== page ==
Aaron Taylor: An Unsung Hero


There is no substitute for experience.When Jesse H. Jones High School head football coach Ronald Hooker looked at his returning list of players for the 2009 season, he saw multiple departures due to graduation. Yet there was a staple he could count on – three-year starting quarterback Aaron Taylor.

Jones won the District 22-4A championship outright in 2008 with a 7-0 ledger. However, only nine starters returned, including five on offense

When we came into the season and several publications had made Aaron the preseason Most Valuable Player in the district after he passed for 2,235 yards and 25 touchdowns a year ago, everybody knew he was the center of our team,” Hooker said.

“I would like to run the ball because I was a running back in college. But the bottom line is that Aaron can throw the ball.”

The 2009 edition of Texas Football Magazine noted that since Hooker was elevated to head coach during the early stages of the 2007 season, he had amassed a 12-6 record, but that this season might present his greatest challenge. It went on to say that at least he returns Taylor, one of Houston’s most unsung players.

Following lop-sided losses to Class 5A playoff schools Chavez and Alief Taylor, Jones gained its first victory of the 2009 season against Reagan before opening district play against neighboring South Park rival Houston Sterling.

The Sterling Raiders drew first blood following a 45-yard completion from quarterback Darnelle Jones to wide receiver Montra Scott that set up Brandon Thomas’ five-yard TD run.

Jones answered with an eight-play, 70-yard scoring drive where Taylor completed five consecutive passes to open the drive before scampering 15 yards for a first down to the Sterling 10-yard line.

Following a two-yard gain by running back Thomas Bradley, Taylor tied the game at 7-7 with an eight-yard TD run.

“We knew it was going to be a tough game because many of our key players were gone from last year,” Taylor said. “We’re just trying to get better as we go along. I think we can have a good season.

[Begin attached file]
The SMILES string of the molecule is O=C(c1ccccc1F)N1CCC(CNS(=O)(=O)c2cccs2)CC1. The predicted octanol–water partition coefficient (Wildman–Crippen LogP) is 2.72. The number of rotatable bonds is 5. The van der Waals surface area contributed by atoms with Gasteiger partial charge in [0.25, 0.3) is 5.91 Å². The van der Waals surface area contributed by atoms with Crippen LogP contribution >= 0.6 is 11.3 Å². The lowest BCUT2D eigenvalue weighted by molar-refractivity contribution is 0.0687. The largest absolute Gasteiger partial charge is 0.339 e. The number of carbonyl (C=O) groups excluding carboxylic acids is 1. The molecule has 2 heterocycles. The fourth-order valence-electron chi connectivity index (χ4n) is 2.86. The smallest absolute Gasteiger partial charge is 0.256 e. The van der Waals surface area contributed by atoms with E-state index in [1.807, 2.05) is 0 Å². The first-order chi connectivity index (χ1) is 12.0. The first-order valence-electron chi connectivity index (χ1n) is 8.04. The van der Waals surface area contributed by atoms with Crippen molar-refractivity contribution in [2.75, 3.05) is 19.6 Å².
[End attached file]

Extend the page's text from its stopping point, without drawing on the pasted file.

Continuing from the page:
“I’m one of the leaders of this team and everybody does look up to me,” Taylor said. “If I play well, they’ll play well, and that’s what I try to do in each and every game.”

After misfiring on his first pass attempt of the game, Taylor completed 11 passes in a row. The eighth was a 17-yard TD strike to wide receiver Musa Mahmud with one minute, 22 seconds remaining in the first quarter that gave Jones a lead it would never relinquish (14-7).

Sterling closed the deficit to 14-13 near the end of the first half with a 30-yard TD pass from Jones to Jorey Goodwill. Yet the point-after-kick was missed and the Falcons held a one-point advantage at intermission.

Jones did all the scoring in the second half.

Taylor tossed a 24-yard TD pass to Michael Holmes to start the scoring in the second half.

“I was just playing football,” Taylor said. “Most of our opponents come out looking for the pass. So my coach told me to look for big running plays when I can and that’s what I do.”

Taylor finished the 35-13 victory over Sterling with 214 passing yards on 20-of 31 attempts with two touchdowns and two interceptions. The first interception was a “Hail Mary” attempt on the final play of the first half.

Jones will face Kashmere this week and for added emphasis, this will be the annual homecoming game. The Falcons are 2-2 on the season, but more importantly 1-0 in district play.

The Jones coaching staff will await the results of the first six-week grading session this week.

“I think we’ll be fine with “no pass, no play.” I don’t anticipate any problems for myself or my teammates,” Taylor said.

“Coach (Hooker) said this will probably be our toughest game of the season,” Taylor said. “If we just come out and play hard, I think we’ll get the job done.”

Taylor began playing football when he was in the fourth grade. He attended Hartman Middle School and he’s been a quarterback from day one. At 5-foot-9 and 170 pounds, he’s not the biggest specimen under center, but he makes up for a lack of size with an oversized heart.

If he doesn’t make it to the professional level in football, he’d eventually like to graduate college and return to Jones as a teacher and coach. Once again, there’s no substitute for gaining experience.

Darrell Ardison